|Johnny Miller at recent Lexus event. (Lexus)|
Johnny is a part of my golf family. I grew up with him. When he was at his peak in the early and mid 1970s, I was playing high school golf. Johnny was a great ball striker and one of the best iron players ever. Hall-of-Famers such as Lee Trevino and Lanny Wadkins have said as much.
So, as you might imagine, it was more than pretty cool that Lexus, my gracious hosts, seated me next to Johnny Miller at the front table during the champions dinner and awards ceremony in Pebble Beach on a recent Saturday night. Johnny was on my left; my wife was on my right. Peter Jacobsen was next to Johnny. We talked, ate dinner and talked some more, until it was time for Peter and Johnny to hand out the awards and pose for pictures with the winners. Those were a fun two hours.
What was Johnny like?
The same guy you hear on TV, perhaps easier to converse with than I expected. I didn’t know what to expect. I had wondered what he would be like in person. It was easy, though, comfortable. It wasn’t an interview, just dinner-table conversation, which made it better.
The real thing. “This is a good Coke,” Johnny said not long after we were seated. “They’re all different.” You don’t drink diet soda? I asked. He said no because he’s allergic to so many things, including artificial sweeteners, apparently. I said that he didn’t look like he was having trouble keeping the weight off. His reaction seemed to say that he thought he could be doing better.
Comparing short arms. One of the first things I said to Johnny was how I liked watching him play when I was a teen and would pretend to be him during my solo rounds at my local nine-hole golf course. I mentioned that I related to his height and how he bent over a lot to reach for the golf ball. I knew he was fairly tall (6’2”) and figured he might have short arms, like me. Johnny got to his feet. Let’s see, he said. We stood shoulder to shoulder, his right, my left, our arms hanging at our sides. He told me that he always thought he had the shortest arms of a tall golfer, but I think I had him beat. (I’m almost 6’4” and my sleeve length is only about 33 inches.) Johnny said during his playing days he played irons that were a half inch over regulation, but is now considering an extra two inches on his irons. He doesn’t play much golf, though, and he doesn’t miss it. He’d rather be fly fishing in a mountain stream. In fact, he told me he was heading up toward Redding in a few days on a fishing trip.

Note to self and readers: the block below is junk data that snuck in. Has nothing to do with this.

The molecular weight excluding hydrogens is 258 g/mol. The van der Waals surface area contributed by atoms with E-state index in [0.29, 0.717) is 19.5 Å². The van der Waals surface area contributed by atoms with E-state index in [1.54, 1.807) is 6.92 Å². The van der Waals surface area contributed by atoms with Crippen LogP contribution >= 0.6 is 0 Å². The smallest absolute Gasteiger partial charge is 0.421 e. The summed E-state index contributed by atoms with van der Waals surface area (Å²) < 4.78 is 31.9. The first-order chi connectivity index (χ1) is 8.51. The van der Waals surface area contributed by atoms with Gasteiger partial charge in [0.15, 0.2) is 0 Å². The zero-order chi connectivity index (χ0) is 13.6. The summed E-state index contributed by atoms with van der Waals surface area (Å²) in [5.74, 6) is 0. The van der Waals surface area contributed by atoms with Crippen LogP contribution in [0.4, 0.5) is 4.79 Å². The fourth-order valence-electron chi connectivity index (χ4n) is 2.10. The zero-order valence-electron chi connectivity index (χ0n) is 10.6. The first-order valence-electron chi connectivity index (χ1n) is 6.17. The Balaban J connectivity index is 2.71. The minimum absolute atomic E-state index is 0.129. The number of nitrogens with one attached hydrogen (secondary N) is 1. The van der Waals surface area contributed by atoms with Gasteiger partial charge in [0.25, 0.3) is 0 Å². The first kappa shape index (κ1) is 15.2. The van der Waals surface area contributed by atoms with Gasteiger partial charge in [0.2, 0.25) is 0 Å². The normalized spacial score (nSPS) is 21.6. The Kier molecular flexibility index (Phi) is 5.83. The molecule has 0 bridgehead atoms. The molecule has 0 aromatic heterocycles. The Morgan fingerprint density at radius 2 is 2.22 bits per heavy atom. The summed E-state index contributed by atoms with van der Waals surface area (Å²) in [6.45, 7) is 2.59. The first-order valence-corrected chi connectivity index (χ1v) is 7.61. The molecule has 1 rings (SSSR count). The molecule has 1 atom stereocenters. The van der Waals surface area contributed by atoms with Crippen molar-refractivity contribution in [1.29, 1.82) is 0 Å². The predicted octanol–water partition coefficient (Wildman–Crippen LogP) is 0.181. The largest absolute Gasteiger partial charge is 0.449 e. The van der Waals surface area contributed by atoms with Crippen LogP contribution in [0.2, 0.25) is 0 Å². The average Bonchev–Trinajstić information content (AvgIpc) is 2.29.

His mom’s blackberry pie. I asked Johnny if he ever foresaw himself doing TV work. No, he said. He’s signed on for three more years with NBC. After that it sounds like he’ll be gone, except for an occasional event. He wondered aloud who might take his place. I said, “You must enjoy it.” He’s still in the tower after 20-plus years. Johnny said he feels like he has something to offer and brings something different to the game. My wife told him how she appreciates his candor. He told me a story about his mom’s blackberry pie. He always wondered why it was the best. His mom finally shared the secret: mostly ripe, sweet berries, plus a few select tart ones. An approach that can also work well for golf commentary.
More on Johnny’s playing days, the yips, Peter Jacobsen and other stuff. I now realize this is too long to finish in one installment, so I’ll plan to share more about Johnny and Peter later. Come on back.